In astronomy, the universe is a physical object measured by equations and parameters. In the conversation between Shukadeva Goswami and Maharaja Parikshit, however, the universe is regarded as the gigantic material form of the Supreme, on which all living entities repose (Bhagavatam 5.26.40). In his inquiry, Maharaja Parikshit expresses, “When the mind is fixed upon the Supreme Personality of Godhead in His external feature made of the material modes of nature – the gross universal form – it is brought to the platform of pure goodness. In that transcendental position, one can understand the Supreme Personality of Godhead, Vasudeva, who in His subtler form is self-effulgent and beyond the modes of nature. O my lord, please describe vividly how that form, which covers the entire universe, is perceived.” (Bhagavatam 5.16.3)

In astronomy, it is said when one looks out in space, one looks back in time; the farther one sees, the more one looks into the distant past. With the telescope of Srimad-Bhagavatam, this statement can be rephrased: when one looks out in space, one looks at the Supreme; the more one studies, the more likely one’s devotional love for the Supreme Personality of Godhead increases.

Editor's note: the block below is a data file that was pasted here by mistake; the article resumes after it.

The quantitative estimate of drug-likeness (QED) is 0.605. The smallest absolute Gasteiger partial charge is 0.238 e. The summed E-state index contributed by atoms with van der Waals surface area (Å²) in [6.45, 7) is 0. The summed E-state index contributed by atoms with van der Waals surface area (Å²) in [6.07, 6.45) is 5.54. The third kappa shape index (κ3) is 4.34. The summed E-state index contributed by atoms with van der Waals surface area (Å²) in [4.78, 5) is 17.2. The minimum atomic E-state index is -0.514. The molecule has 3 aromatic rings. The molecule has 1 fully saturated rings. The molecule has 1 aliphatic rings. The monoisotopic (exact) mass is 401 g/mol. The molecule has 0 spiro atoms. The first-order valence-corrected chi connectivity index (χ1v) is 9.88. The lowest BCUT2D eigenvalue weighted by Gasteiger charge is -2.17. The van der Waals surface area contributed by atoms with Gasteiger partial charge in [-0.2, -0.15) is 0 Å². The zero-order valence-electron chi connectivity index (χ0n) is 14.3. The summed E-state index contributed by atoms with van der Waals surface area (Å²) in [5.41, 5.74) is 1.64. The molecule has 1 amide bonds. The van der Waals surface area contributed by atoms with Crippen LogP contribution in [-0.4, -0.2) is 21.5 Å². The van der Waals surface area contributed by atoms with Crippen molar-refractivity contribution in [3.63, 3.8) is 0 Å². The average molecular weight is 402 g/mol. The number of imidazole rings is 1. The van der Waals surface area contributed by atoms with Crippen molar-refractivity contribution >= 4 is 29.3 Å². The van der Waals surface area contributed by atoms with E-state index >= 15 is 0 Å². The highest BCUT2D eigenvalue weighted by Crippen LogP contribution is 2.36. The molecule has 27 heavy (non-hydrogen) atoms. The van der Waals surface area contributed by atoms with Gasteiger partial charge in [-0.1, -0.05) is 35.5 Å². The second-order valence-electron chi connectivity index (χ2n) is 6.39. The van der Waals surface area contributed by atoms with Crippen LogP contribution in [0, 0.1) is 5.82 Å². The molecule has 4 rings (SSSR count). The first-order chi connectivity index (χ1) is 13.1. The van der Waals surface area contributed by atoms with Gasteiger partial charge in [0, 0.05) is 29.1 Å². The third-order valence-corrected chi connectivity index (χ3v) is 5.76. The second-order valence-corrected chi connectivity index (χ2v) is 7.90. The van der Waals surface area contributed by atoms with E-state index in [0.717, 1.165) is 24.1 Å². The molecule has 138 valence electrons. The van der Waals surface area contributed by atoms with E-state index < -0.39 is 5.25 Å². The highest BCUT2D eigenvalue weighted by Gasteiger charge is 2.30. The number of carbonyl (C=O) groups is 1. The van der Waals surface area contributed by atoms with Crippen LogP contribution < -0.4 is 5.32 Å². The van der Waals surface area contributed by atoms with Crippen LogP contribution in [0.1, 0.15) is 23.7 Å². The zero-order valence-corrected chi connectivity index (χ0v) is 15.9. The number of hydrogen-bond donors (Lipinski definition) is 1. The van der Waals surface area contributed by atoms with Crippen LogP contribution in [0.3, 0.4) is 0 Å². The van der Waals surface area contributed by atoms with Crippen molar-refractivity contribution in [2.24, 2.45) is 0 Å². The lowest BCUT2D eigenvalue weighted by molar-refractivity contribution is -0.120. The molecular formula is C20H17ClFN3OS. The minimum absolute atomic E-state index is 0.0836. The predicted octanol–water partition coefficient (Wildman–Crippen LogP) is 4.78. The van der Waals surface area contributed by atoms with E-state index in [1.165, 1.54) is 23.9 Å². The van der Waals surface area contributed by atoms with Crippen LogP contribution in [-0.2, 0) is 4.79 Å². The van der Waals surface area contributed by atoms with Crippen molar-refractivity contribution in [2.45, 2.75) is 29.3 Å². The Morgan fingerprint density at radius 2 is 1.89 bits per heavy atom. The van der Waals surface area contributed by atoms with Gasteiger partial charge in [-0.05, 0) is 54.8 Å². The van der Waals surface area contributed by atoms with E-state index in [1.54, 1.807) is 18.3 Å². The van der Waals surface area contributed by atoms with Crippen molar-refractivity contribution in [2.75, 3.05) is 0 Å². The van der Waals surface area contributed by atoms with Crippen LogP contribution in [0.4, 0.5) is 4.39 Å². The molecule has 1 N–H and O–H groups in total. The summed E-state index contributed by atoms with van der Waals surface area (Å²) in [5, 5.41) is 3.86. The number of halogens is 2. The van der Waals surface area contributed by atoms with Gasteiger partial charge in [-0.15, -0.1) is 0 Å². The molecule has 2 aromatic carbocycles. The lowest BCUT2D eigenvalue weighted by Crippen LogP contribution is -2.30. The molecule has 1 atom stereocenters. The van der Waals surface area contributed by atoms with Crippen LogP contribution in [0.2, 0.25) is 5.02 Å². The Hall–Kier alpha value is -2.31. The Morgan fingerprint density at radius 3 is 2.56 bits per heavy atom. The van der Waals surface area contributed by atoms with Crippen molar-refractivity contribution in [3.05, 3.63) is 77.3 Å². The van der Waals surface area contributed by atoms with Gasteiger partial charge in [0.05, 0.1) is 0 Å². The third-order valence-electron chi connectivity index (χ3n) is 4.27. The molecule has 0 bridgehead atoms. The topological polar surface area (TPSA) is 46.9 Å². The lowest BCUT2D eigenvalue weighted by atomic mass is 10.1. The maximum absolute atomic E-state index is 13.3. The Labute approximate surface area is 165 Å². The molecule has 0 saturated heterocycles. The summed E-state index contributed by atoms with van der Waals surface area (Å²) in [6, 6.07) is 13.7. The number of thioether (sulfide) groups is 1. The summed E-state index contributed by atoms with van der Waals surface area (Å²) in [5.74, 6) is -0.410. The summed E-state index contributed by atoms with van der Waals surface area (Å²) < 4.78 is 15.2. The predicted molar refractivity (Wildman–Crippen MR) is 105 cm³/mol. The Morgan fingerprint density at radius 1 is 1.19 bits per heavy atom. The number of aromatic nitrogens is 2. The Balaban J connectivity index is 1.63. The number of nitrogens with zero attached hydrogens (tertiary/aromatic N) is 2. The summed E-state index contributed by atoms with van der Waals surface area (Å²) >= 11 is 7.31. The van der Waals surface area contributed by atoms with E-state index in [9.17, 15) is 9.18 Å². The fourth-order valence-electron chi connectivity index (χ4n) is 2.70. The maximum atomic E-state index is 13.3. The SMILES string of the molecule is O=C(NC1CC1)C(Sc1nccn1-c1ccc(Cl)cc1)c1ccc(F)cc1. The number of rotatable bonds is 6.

* Van Den Bergh, S., 1981. “Size and age of the universe.” Science, 213(4510), pp. 825–830. https://www.science.org/doi/10.1126/science.213.4510.825

Nandimukhi Devi Dasi (Yanying Wang), a disciple of His Holiness Romapada Swami, was born and raised in mainland China. She came to the U.S. by herself in August 2014 and later came across Krishna consciousness and devotees via a bhakti-yoga club at The George Washington University. She completed her graduate education in statistics in the U.S. She cares about the development of ISKCON in China and the spreading of Krishna consciousness worldwide.